Once the humanness disappears, I get lost.
Thursday, September 24, 2009
There are actually only 14 completed canvases in the series so far, and what you see in the video are many close-ups and details of them. I also thought to photograph several canvases in the process of their creation, which is why you will see a few of them in different stages of development. If I had known at the time that I would be making such a slide show, I would have photographed them all in their different stages....
Two of the canvases, the one of him looking in the mirror and the one of him in the rose garden, went through many changes. Unfortunately, the one of him in the rose garden -- before it became whitened and more ethereal, was photographed with my cell phone so is not a very clear picture. The one of him looking in the mirror went through three stages. First he saw unadulterated pure love and beauty. Then he saw fear. And then in the last, he saw beauty and hope. It is the same canvas, just photographed at different stages of development.
And how handy these photos have come in now!
Perhaps what is most poignant to me about this process of creating the video, was how I have come to better understand my own work, the message I was seeking to convey. Because in the last two canvases there suddenly appear these geometric shapes which intuitively I knew were important, just as I knew the clocks were important. And I knew why I was putting the geometric shapes in, but I didn't know how they related to the earlier canvas when he is on the stage waving that checkered piece of fabric around.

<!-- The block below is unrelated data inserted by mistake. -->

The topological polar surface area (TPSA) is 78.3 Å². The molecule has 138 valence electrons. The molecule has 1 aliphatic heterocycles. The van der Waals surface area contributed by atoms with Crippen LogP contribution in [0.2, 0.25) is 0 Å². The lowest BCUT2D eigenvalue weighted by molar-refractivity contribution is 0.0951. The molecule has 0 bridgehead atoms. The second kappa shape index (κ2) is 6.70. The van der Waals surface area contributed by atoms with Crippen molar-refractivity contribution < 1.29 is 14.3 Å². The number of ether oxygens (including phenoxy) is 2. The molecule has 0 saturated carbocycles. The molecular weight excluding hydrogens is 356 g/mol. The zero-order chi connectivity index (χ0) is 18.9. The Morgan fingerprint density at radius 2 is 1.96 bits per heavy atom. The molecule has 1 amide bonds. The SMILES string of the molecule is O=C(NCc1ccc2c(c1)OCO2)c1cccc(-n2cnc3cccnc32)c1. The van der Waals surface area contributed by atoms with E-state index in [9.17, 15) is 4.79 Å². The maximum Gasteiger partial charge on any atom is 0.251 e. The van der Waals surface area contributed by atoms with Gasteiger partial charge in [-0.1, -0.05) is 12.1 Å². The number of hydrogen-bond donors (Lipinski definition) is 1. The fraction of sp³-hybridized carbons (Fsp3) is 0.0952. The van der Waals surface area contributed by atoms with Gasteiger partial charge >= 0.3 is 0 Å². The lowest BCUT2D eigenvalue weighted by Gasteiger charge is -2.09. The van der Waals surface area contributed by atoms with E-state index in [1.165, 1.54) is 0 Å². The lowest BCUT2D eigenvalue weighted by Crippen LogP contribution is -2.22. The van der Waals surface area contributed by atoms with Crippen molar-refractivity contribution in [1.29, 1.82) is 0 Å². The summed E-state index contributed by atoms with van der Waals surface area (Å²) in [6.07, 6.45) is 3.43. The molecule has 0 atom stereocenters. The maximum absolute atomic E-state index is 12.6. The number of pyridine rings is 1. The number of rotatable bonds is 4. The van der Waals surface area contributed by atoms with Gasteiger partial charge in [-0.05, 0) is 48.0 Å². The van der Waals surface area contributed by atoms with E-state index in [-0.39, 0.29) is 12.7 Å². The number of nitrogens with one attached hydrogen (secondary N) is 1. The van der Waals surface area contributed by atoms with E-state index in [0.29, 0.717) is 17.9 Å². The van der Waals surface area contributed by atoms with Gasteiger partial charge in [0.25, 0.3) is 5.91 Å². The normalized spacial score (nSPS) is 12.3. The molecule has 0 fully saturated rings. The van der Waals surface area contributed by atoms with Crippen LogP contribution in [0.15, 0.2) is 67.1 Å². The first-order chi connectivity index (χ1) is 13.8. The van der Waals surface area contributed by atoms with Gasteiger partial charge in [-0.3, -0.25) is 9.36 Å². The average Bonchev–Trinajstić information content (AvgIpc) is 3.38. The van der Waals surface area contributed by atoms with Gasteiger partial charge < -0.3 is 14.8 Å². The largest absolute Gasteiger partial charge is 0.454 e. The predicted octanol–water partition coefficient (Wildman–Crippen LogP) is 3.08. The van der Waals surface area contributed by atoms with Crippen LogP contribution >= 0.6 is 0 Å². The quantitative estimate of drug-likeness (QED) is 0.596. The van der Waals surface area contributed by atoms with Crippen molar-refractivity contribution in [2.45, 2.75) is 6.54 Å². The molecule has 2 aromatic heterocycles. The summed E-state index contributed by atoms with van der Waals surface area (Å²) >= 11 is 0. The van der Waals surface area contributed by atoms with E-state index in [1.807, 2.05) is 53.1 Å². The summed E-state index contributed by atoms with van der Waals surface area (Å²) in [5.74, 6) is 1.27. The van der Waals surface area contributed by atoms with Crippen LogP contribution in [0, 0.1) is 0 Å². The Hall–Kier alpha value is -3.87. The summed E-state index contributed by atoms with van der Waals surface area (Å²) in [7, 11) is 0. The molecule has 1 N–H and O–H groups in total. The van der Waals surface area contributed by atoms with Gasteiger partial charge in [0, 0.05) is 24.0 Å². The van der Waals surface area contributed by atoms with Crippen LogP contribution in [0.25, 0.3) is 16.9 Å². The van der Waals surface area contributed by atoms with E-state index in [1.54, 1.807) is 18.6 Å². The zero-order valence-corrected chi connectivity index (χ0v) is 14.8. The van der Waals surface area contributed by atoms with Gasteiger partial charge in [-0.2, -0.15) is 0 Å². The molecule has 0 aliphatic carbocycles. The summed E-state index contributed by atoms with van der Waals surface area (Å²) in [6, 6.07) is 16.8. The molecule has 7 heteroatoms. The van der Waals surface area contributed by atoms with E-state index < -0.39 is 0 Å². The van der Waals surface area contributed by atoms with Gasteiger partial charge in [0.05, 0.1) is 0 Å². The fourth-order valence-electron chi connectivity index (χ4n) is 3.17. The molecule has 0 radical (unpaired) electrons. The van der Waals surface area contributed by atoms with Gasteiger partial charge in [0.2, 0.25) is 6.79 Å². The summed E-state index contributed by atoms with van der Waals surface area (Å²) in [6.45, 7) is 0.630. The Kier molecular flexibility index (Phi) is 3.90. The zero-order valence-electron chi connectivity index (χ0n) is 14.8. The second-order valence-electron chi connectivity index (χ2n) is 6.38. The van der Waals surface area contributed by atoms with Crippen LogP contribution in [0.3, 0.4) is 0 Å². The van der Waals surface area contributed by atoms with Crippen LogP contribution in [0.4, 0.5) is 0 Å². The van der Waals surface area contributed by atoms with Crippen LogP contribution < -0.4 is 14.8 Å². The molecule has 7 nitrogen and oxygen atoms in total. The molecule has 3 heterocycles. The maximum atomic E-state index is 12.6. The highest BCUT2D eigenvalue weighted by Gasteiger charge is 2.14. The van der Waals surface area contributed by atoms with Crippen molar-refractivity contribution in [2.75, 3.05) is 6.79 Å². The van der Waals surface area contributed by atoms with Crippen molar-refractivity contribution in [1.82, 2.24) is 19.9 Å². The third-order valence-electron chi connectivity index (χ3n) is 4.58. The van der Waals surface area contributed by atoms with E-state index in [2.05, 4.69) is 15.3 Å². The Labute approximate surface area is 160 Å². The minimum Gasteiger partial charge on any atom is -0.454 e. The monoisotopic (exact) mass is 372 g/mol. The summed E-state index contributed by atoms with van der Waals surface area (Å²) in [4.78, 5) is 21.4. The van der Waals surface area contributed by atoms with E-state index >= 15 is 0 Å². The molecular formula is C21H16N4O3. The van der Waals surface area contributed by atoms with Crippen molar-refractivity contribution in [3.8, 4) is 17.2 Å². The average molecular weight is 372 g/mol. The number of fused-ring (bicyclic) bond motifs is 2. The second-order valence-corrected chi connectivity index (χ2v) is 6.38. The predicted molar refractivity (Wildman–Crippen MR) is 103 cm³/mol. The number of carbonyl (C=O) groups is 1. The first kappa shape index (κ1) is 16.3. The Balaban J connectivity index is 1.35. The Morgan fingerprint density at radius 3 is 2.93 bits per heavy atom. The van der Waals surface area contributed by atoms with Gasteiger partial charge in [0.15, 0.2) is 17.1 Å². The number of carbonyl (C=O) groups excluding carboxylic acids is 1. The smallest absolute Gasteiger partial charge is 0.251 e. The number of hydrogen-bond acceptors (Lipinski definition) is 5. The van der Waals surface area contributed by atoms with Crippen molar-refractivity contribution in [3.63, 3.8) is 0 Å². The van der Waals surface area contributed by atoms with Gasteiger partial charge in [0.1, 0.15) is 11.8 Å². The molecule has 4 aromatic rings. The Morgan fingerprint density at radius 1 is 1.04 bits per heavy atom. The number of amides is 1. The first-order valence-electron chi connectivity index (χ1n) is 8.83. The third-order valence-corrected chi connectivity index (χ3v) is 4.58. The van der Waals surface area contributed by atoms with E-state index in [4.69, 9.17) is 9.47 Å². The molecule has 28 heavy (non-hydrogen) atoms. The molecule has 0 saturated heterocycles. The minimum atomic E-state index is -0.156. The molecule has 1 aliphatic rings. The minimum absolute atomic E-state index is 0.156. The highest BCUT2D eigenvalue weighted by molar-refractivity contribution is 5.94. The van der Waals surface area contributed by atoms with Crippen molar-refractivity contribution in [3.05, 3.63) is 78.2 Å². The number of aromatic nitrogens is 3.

And now it is more clear to me than ever that when I paint, I am giving myself messages, telling myself things... that I may not even know at the time. But painting, along with everything else that it is, is also a way of revealing what is going on in one's subconscious. So, while I knew that the geometric shapes were a way to show how he was traveling to another dimension, I wasn't sure I had conveyed it very well. But in the movement of the slide show, with the ability to cut back and go forward again, and show close-ups, I feel like I was able to make sense of it better. To pull together the idea of Time, and the "crossings" and the idea of a different dimension as portrayed by geometric shapes.